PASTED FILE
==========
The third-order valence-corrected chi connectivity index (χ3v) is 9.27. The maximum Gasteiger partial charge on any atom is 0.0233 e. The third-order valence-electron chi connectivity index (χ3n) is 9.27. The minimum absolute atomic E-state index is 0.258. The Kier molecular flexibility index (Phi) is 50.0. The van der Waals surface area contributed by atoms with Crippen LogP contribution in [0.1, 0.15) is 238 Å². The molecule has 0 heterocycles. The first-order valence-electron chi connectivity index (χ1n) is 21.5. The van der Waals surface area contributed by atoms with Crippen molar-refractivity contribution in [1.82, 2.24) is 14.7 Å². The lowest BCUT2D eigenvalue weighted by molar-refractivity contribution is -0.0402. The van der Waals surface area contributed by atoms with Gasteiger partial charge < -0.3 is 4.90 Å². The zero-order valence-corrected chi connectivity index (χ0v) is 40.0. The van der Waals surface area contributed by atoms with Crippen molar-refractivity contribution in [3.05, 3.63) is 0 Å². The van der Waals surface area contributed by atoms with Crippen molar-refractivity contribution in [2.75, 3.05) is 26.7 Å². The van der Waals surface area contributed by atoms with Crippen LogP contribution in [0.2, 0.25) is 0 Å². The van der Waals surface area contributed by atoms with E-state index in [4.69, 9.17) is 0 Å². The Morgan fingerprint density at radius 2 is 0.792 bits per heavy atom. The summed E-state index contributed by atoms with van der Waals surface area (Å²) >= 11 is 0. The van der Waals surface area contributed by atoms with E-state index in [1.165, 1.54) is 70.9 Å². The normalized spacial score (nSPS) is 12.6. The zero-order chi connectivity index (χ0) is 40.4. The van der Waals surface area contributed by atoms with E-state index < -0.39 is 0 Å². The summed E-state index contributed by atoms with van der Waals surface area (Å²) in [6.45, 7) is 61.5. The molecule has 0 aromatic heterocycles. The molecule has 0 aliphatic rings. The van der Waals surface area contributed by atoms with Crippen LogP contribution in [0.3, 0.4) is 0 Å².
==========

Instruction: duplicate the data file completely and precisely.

The third-order valence-corrected chi connectivity index (χ3v) is 9.27. The maximum Gasteiger partial charge on any atom is 0.0233 e. The third-order valence-electron chi connectivity index (χ3n) is 9.27. The minimum absolute atomic E-state index is 0.258. The Kier molecular flexibility index (Phi) is 50.0. The van der Waals surface area contributed by atoms with Crippen LogP contribution in [0.1, 0.15) is 238 Å². The molecule has 0 heterocycles. The first-order valence-electron chi connectivity index (χ1n) is 21.5. The van der Waals surface area contributed by atoms with Crippen molar-refractivity contribution in [1.82, 2.24) is 14.7 Å². The lowest BCUT2D eigenvalue weighted by molar-refractivity contribution is -0.0402. The van der Waals surface area contributed by atoms with Gasteiger partial charge < -0.3 is 4.90 Å². The zero-order valence-corrected chi connectivity index (χ0v) is 40.0. The van der Waals surface area contributed by atoms with Crippen molar-refractivity contribution in [3.05, 3.63) is 0 Å². The van der Waals surface area contributed by atoms with Crippen molar-refractivity contribution in [2.75, 3.05) is 26.7 Å². The van der Waals surface area contributed by atoms with Crippen LogP contribution in [0.2, 0.25) is 0 Å². The van der Waals surface area contributed by atoms with E-state index in [4.69, 9.17) is 0 Å². The Morgan fingerprint density at radius 2 is 0.792 bits per heavy atom. The summed E-state index contributed by atoms with van der Waals surface area (Å²) >= 11 is 0. The van der Waals surface area contributed by atoms with E-state index in [1.165, 1.54) is 70.9 Å². The normalized spacial score (nSPS) is 12.6. The zero-order chi connectivity index (χ0) is 40.4. The van der Waals surface area contributed by atoms with E-state index < -0.39 is 0 Å². The summed E-state index contributed by atoms with van der Waals surface area (Å²) in [6.45, 7) is 61.5. The molecule has 0 aromatic heterocycles. The molecule has 0 aliphatic rings. The van der Waals surface area contributed by atoms with Crippen LogP contribution in [0.3, 0.4) is 0 Å².